Murder mystery this time around, chums! Then we have a detour into packed magical theory, and a trip into a post 9/11 world.
The Murder Room
PD James, 2003
It’s strange how interior the works of PD James are, when the characters all have the same thoughts and anxieties at their cores: that they simply cannot relate to one another. Surprisingly, the book comes to a head with this throwaway line between the Inspector Dalgliesh and the murderer in question:
And then it seemed that [the murderer’s] face softened and became touched with sadness. [The murderer] said, “We can never really know each other, you and I, Commander Dalgliesh.”
At the door, Dalgliesh turned again to face [the murderer]. “No,” he said, “We can’t. But does that make us different from any other two people?”
I’m getting ahead of myself. PD James strikes me as a formidable woman, still writing at the age of 88. The Murder Room is the book of her 83rd year, and twelfth in the Adam Dalgliesh series. While Dalgliesh is James’ most frequently written character, she’s also taken time out from her busy murder schedule to write the amazing dystopian novel The Children of Men, which was itself the seed for the entirely different film Children of Men. Despite the disconnect that all of the characters feel from one another, it’s difficult not to like James.
The Murder Room follows Death in Holy Orders, the only other Dalgliesh novel that I have read thus far, and continues the romance that began in earnest at that mystery’s confusion. A week after Dalgliesh visits a museum devoted to the interwar years, one of its trustees winds up dead. He was, quite conveniently, the one trustee who wished to see the museum dissolved. Somewhere in the background is the continuation of that romance, quite rightly sidelined by the mounting body count.
In reality, I have not read a lot of murder fiction. I recall that I was not particularly pleased with the outcome of Death in Holy Orders, simply because the murderer seemed rather a tacked on character. This is not a problem in The Murder Room because we get such an interior sense of most all of the characters, despite their intense unwillingness to reveal themselves to one another. James writes from a knowing yet unobtrusive perspective, and proves herself a mistress of detail. I don’t particularly care for specific descriptions of rooms, but I can see that there is a place for them. The paradoxically sympathetic nature of The Murder Room, along with a sensical solution (albeit one that draws to heavily on one of my own personal murder clichÃ©), makes it a fine read indeed.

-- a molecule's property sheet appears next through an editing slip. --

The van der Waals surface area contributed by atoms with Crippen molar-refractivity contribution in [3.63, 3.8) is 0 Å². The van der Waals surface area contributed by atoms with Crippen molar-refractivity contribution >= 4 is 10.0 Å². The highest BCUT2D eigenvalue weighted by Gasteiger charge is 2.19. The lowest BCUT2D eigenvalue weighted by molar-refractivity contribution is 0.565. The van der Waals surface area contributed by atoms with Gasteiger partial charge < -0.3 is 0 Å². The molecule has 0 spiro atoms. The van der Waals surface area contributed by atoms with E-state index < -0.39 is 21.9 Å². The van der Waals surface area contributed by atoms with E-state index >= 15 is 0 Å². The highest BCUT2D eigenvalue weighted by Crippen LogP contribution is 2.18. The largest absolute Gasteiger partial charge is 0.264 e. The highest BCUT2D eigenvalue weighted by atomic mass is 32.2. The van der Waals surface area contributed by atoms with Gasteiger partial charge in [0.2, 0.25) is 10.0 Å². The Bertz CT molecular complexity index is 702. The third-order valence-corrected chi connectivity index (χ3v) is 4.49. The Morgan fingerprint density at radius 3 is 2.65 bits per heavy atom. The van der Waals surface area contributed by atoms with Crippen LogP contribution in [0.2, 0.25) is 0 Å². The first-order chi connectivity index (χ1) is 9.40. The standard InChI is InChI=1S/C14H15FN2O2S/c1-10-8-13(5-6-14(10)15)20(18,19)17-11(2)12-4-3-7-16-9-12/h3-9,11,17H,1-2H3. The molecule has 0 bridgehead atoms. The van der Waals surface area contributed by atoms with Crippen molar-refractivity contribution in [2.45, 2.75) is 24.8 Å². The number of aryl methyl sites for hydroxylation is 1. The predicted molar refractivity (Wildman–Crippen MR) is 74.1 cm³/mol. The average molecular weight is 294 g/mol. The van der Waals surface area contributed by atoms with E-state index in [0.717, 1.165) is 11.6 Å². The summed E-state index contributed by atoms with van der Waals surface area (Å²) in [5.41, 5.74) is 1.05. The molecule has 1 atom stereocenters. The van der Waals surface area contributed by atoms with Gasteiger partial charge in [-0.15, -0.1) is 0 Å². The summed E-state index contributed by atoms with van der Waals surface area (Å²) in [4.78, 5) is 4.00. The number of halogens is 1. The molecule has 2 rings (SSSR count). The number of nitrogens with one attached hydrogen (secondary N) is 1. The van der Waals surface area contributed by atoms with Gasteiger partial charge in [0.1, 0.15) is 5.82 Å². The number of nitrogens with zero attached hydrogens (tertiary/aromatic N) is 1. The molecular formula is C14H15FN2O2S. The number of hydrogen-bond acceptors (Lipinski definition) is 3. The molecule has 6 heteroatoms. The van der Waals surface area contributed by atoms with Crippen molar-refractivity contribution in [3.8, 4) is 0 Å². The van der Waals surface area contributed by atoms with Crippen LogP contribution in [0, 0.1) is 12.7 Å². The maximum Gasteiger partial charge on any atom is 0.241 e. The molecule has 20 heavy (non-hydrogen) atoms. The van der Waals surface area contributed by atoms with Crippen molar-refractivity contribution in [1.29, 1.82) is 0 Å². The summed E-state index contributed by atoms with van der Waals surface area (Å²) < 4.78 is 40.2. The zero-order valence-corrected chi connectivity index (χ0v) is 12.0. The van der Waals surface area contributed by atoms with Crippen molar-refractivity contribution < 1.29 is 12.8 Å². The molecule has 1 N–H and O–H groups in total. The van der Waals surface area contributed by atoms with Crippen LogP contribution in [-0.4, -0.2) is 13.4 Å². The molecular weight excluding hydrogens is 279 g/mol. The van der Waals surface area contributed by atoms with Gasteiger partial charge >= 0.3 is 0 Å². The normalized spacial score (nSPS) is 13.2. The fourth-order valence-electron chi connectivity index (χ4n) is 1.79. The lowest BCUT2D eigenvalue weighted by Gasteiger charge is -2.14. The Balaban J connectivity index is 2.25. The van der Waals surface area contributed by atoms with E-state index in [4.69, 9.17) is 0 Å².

Terry Pratchett, 1988
Sourcery is the fifth Discworld book and the third Rincewind book. Rincewind had a brief cameo in Mort (although, strangely enough, not in Equal Rites – which was largely set at Unseen University), and here Pratchett gets to further explain what he has been doing since he saved the Disc from cultists and powermongers. Fresh off featuring Death so prominently in Mort, the Grim Reaper effectively serves as the introduction to Ipslore the Red, who flavours the book. When it comes to Discworld novels, it might be easier to quote the blurb to explain what’s going on, because Pratchett wrote them himself and doesn’t like giving everything away: